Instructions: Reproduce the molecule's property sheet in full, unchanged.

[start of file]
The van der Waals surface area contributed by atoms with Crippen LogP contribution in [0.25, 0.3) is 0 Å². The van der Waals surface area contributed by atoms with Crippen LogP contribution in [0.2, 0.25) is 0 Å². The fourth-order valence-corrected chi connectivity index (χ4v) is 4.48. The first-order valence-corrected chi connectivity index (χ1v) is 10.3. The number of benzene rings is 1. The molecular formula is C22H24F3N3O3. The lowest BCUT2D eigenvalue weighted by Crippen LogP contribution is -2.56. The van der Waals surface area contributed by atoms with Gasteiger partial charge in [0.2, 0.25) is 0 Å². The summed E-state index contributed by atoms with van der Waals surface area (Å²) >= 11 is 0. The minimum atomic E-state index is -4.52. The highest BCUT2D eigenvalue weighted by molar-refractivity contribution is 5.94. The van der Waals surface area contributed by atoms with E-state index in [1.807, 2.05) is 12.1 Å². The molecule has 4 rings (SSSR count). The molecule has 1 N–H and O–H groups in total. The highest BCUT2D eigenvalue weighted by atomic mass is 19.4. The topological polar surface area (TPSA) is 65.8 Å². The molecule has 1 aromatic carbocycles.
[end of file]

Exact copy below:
The van der Waals surface area contributed by atoms with Crippen LogP contribution in [0.25, 0.3) is 0 Å². The van der Waals surface area contributed by atoms with Crippen LogP contribution in [0.2, 0.25) is 0 Å². The fourth-order valence-corrected chi connectivity index (χ4v) is 4.48. The first-order valence-corrected chi connectivity index (χ1v) is 10.3. The number of benzene rings is 1. The molecular formula is C22H24F3N3O3. The lowest BCUT2D eigenvalue weighted by Crippen LogP contribution is -2.56. The van der Waals surface area contributed by atoms with Gasteiger partial charge in [0.2, 0.25) is 0 Å². The summed E-state index contributed by atoms with van der Waals surface area (Å²) >= 11 is 0. The minimum atomic E-state index is -4.52. The highest BCUT2D eigenvalue weighted by molar-refractivity contribution is 5.94. The van der Waals surface area contributed by atoms with E-state index in [1.807, 2.05) is 12.1 Å². The molecule has 4 rings (SSSR count). The molecule has 1 N–H and O–H groups in total. The highest BCUT2D eigenvalue weighted by atomic mass is 19.4. The topological polar surface area (TPSA) is 65.8 Å². The molecule has 1 aromatic carbocycles.